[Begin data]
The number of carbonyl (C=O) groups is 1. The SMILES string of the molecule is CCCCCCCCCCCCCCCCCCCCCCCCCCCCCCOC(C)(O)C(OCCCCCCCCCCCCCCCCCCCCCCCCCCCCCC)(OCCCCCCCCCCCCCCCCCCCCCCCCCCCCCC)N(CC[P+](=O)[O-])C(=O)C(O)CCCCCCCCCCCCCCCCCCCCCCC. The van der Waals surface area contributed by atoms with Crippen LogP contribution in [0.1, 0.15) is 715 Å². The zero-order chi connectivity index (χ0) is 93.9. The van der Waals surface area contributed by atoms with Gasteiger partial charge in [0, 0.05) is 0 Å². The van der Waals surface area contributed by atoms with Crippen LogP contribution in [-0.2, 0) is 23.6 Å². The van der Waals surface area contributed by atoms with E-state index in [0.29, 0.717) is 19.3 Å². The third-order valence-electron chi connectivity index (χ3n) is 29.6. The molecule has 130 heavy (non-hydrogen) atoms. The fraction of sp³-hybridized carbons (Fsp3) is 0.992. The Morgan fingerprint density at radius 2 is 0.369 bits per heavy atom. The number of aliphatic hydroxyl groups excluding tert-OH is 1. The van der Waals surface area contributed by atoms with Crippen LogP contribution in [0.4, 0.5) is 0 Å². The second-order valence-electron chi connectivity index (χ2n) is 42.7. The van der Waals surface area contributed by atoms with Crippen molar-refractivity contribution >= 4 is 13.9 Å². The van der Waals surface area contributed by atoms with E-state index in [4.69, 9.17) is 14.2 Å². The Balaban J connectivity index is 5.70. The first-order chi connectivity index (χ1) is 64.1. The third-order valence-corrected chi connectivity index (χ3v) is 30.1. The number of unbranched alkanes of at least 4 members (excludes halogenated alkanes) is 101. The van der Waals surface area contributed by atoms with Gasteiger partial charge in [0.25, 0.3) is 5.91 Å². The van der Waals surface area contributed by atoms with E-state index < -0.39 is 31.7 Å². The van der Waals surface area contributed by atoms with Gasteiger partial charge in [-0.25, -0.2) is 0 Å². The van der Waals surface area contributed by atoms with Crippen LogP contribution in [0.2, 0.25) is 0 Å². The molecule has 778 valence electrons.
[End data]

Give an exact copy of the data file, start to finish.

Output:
The number of carbonyl (C=O) groups is 1. The SMILES string of the molecule is CCCCCCCCCCCCCCCCCCCCCCCCCCCCCCOC(C)(O)C(OCCCCCCCCCCCCCCCCCCCCCCCCCCCCCC)(OCCCCCCCCCCCCCCCCCCCCCCCCCCCCCC)N(CC[P+](=O)[O-])C(=O)C(O)CCCCCCCCCCCCCCCCCCCCCCC. The van der Waals surface area contributed by atoms with Crippen LogP contribution in [0.1, 0.15) is 715 Å². The zero-order chi connectivity index (χ0) is 93.9. The van der Waals surface area contributed by atoms with Gasteiger partial charge in [0, 0.05) is 0 Å². The van der Waals surface area contributed by atoms with Crippen LogP contribution in [-0.2, 0) is 23.6 Å². The van der Waals surface area contributed by atoms with E-state index in [0.29, 0.717) is 19.3 Å². The third-order valence-electron chi connectivity index (χ3n) is 29.6. The molecule has 130 heavy (non-hydrogen) atoms. The fraction of sp³-hybridized carbons (Fsp3) is 0.992. The Morgan fingerprint density at radius 2 is 0.369 bits per heavy atom. The number of aliphatic hydroxyl groups excluding tert-OH is 1. The van der Waals surface area contributed by atoms with Crippen LogP contribution in [0.4, 0.5) is 0 Å². The second-order valence-electron chi connectivity index (χ2n) is 42.7. The van der Waals surface area contributed by atoms with Crippen molar-refractivity contribution >= 4 is 13.9 Å². The van der Waals surface area contributed by atoms with E-state index in [4.69, 9.17) is 14.2 Å². The Balaban J connectivity index is 5.70. The first-order chi connectivity index (χ1) is 64.1. The third-order valence-corrected chi connectivity index (χ3v) is 30.1. The number of unbranched alkanes of at least 4 members (excludes halogenated alkanes) is 101. The van der Waals surface area contributed by atoms with Gasteiger partial charge in [0.25, 0.3) is 5.91 Å². The van der Waals surface area contributed by atoms with E-state index < -0.39 is 31.7 Å². The van der Waals surface area contributed by atoms with Gasteiger partial charge in [-0.25, -0.2) is 0 Å². The van der Waals surface area contributed by atoms with Crippen LogP contribution in [0.2, 0.25) is 0 Å². The molecule has 778 valence electrons.